Peter Catteeuw: Injury Risk Profiling of players at Royal Antwerp

Left: Dr Peter Catteuw; right: Michel-Ange Balikwisha

Left: Dr Peter Catteuw; right: Michel-Ange Balikwisha

ROYAL ANTWERP are one of European football’s great transformation stories.

They are Belgium’s oldest club, founded in 1880 and nicknamed ‘The Great Old’, yet had languished in the doldrums before a 2017 takeover by property entrepreneur Paul Gheysens changed their fortunes.

They were soon promoted back to the top flight after an absence of 13 years. Then, on a remarkable final day of the 2022/23 campaign, they were crowned Belgian champions for the first time since 1957 following Toby Alderweireld's 94th-minute equaliser at Genk.

This season, Antwerp have competed in the Champions League group stages for the first time and celebrated a famous win against the mighty Barcelona in front of their raucous home fans at the Bosuilstadion in December.

These successes have been achieved under the guidance of Head Coach Mark van Bommel, the former Barca, AC Milan and Bayern Munich midfielder, and thanks to smart investment and clever recruitment.

Behind the scenes there has been major developments too: building up the Academy, developing the stadium and overhauling the performance and medical department under Dr Peter Catteeuw. He was one of the first big hires of the new regime, lured from rivals Genk in September 2017.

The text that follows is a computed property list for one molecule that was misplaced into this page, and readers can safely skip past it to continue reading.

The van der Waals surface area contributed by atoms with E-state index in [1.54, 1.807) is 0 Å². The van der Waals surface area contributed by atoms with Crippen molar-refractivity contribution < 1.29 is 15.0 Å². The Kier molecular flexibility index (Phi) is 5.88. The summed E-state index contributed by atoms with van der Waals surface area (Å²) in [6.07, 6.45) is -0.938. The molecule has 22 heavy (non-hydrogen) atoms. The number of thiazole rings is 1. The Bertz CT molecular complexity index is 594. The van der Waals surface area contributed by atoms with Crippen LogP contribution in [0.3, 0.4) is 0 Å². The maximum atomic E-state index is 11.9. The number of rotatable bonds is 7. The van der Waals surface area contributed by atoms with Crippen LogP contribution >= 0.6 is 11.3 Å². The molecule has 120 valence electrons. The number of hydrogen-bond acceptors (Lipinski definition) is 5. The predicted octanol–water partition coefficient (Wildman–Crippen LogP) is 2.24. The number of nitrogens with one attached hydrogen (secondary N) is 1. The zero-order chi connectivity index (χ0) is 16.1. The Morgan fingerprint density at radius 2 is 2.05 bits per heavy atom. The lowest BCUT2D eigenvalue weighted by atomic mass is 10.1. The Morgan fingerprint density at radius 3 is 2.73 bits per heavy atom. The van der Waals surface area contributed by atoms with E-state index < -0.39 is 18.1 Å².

FREE WEBINAR: Dr Peter Catteuw will be delivering in-depth insights into his Injury Risk Profiling process in a free webinar on Monday March 18th at 10am GMT.

To find out more and to register, click the button below.

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To say Catteuw inherited a blank canvas would be something of an understatement.

“When I arrived, I was the performance department, because I was the only physical coach in the whole club,” he told TGG. “We didn’t have GPS or heart rate monitors.

"The medical staff didn’t have any records of injuries or treatments. At Genk we had everything, it was all nicely installed, every position was filled with experts, so it was a bit of a shock!”

UPGRADING THE PERFORMANCE DEPARTMENT

Catteeuw soon set about building a new department. He hired physical coaches for the First Team, B Team and Youth Teams, and introduced GPS and heart rate monitoring throughout the club.

One of his biggest priorities was to “instal a culture to gather data”, which is why he introduced the Teamworks AMS (Athlete Management System) Smartabase.

“Smartabase enabled us to gather all of our performance data and to have everything in one place, where you are able to see the training load and medical files,” the Belgian explained.

“The big advantage with Smartabase was that we could tailor how we worked with the data. Everything is adaptable to your own needs, so you make it your own platform.